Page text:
Iraq - Create new 'village' for people fleeing ISIS Archbishop
A LEADING archbishop has called for the creation of a huge displacement center, the size of a village, in Kurdish northern Iraq for tens of thousands of people many of them Christians fleeing ISIS.
Chaldean Catholic Archbishop Bashar
Warda of Erbil in Kurdistan said thousands of “mobile homes” erected in his
diocese were vital as the region anticipates a mass influx of people desperate
to escape the Islamic State of Iraq and the Levant (ISIS).
“Creating a village with mobile homes is necessary to help them.”
“We need to find a site where they can go and where they have the facilities available to help them.”
With no end in sight to the conflict which has uprooted so many communities, Archbishop Warda stressed the need for government unity in the face of the threat from ISIS. He said: “The international community must put pressure on the Iraqi government to pull themselves together, to put their past disputes behind them and negotiate.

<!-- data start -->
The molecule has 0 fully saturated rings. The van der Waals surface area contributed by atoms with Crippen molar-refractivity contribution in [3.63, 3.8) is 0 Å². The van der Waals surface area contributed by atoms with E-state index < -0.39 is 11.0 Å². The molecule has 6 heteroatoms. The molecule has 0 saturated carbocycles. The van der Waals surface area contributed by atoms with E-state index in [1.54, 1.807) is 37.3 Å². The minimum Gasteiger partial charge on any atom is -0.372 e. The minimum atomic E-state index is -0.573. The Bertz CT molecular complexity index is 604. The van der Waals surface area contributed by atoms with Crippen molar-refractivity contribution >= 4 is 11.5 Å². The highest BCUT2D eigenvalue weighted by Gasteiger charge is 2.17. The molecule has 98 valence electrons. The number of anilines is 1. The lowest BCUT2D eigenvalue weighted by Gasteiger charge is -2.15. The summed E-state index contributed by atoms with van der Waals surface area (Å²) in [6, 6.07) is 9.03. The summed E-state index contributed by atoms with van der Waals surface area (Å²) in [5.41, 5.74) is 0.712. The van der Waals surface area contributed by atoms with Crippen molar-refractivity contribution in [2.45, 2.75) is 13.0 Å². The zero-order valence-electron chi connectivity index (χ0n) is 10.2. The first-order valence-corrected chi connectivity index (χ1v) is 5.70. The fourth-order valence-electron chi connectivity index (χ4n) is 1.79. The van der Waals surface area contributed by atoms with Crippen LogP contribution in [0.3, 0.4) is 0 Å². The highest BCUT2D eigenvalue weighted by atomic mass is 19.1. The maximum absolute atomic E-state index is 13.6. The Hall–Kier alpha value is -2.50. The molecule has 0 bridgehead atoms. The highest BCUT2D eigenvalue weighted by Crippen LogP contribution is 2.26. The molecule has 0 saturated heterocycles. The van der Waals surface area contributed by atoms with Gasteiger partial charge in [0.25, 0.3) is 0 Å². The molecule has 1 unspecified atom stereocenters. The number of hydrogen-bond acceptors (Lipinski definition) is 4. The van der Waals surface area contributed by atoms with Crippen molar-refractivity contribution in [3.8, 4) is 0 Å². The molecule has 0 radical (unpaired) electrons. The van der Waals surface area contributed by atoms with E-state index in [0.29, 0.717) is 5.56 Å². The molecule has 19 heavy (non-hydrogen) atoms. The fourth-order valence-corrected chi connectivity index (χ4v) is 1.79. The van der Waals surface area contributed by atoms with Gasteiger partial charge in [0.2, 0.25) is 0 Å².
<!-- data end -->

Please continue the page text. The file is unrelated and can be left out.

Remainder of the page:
“This is what is necessary to deal with the crisis. Everything is not clear. It is chaotic.” Soon after ISIS captured Mosul on June 10th, Aid to the Church in Need responded by providing $136,900 in emergency help – food and shelter for many of the Christian families fleeing the city.
The aid project was overseen by Catholic Chaldean Archbishop Amel Nona of Mosul who fled the city for the nearby Tal Kayf and began mounting a relief operation amid reports that 500,000 people were on the move.
Soon after the capture of Mosul by ISIS, Archbishop Warda said that for the first time in 1,600 years no Sunday Mass had taken place in the city.
With picture of Archbishop Bashar Warda of Erbil (©ACN)